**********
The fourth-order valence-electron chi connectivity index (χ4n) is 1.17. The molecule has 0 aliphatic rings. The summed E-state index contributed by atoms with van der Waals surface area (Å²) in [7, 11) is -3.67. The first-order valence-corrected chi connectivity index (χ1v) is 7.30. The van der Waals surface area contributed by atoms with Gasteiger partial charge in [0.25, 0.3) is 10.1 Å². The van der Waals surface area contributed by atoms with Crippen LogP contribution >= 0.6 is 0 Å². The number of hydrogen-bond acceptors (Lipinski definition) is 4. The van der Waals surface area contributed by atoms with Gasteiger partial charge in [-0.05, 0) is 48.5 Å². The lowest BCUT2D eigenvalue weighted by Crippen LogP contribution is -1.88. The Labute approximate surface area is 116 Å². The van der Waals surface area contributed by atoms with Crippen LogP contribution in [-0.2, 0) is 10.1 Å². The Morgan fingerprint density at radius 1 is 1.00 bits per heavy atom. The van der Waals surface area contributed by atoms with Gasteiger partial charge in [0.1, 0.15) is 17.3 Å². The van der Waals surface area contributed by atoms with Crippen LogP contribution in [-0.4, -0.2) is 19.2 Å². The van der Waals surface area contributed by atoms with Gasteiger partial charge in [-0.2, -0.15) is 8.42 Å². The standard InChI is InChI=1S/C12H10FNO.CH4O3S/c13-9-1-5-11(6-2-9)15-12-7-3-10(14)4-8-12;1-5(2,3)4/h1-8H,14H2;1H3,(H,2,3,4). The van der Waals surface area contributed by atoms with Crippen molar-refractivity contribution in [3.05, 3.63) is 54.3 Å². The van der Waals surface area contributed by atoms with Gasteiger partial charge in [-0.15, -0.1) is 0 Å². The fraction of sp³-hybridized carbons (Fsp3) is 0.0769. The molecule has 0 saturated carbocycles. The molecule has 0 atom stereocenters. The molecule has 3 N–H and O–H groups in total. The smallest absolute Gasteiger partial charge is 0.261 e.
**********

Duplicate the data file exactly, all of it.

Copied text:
The fourth-order valence-electron chi connectivity index (χ4n) is 1.17. The molecule has 0 aliphatic rings. The summed E-state index contributed by atoms with van der Waals surface area (Å²) in [7, 11) is -3.67. The first-order valence-corrected chi connectivity index (χ1v) is 7.30. The van der Waals surface area contributed by atoms with Gasteiger partial charge in [0.25, 0.3) is 10.1 Å². The van der Waals surface area contributed by atoms with Crippen LogP contribution >= 0.6 is 0 Å². The number of hydrogen-bond acceptors (Lipinski definition) is 4. The van der Waals surface area contributed by atoms with Gasteiger partial charge in [-0.05, 0) is 48.5 Å². The lowest BCUT2D eigenvalue weighted by Crippen LogP contribution is -1.88. The Labute approximate surface area is 116 Å². The van der Waals surface area contributed by atoms with Crippen LogP contribution in [-0.2, 0) is 10.1 Å². The Morgan fingerprint density at radius 1 is 1.00 bits per heavy atom. The van der Waals surface area contributed by atoms with Gasteiger partial charge in [0.1, 0.15) is 17.3 Å². The van der Waals surface area contributed by atoms with Crippen LogP contribution in [-0.4, -0.2) is 19.2 Å². The van der Waals surface area contributed by atoms with Gasteiger partial charge in [-0.2, -0.15) is 8.42 Å². The standard InChI is InChI=1S/C12H10FNO.CH4O3S/c13-9-1-5-11(6-2-9)15-12-7-3-10(14)4-8-12;1-5(2,3)4/h1-8H,14H2;1H3,(H,2,3,4). The van der Waals surface area contributed by atoms with Crippen molar-refractivity contribution in [3.05, 3.63) is 54.3 Å². The van der Waals surface area contributed by atoms with Gasteiger partial charge in [-0.15, -0.1) is 0 Å². The fraction of sp³-hybridized carbons (Fsp3) is 0.0769. The molecule has 0 saturated carbocycles. The molecule has 0 atom stereocenters. The molecule has 3 N–H and O–H groups in total. The smallest absolute Gasteiger partial charge is 0.261 e.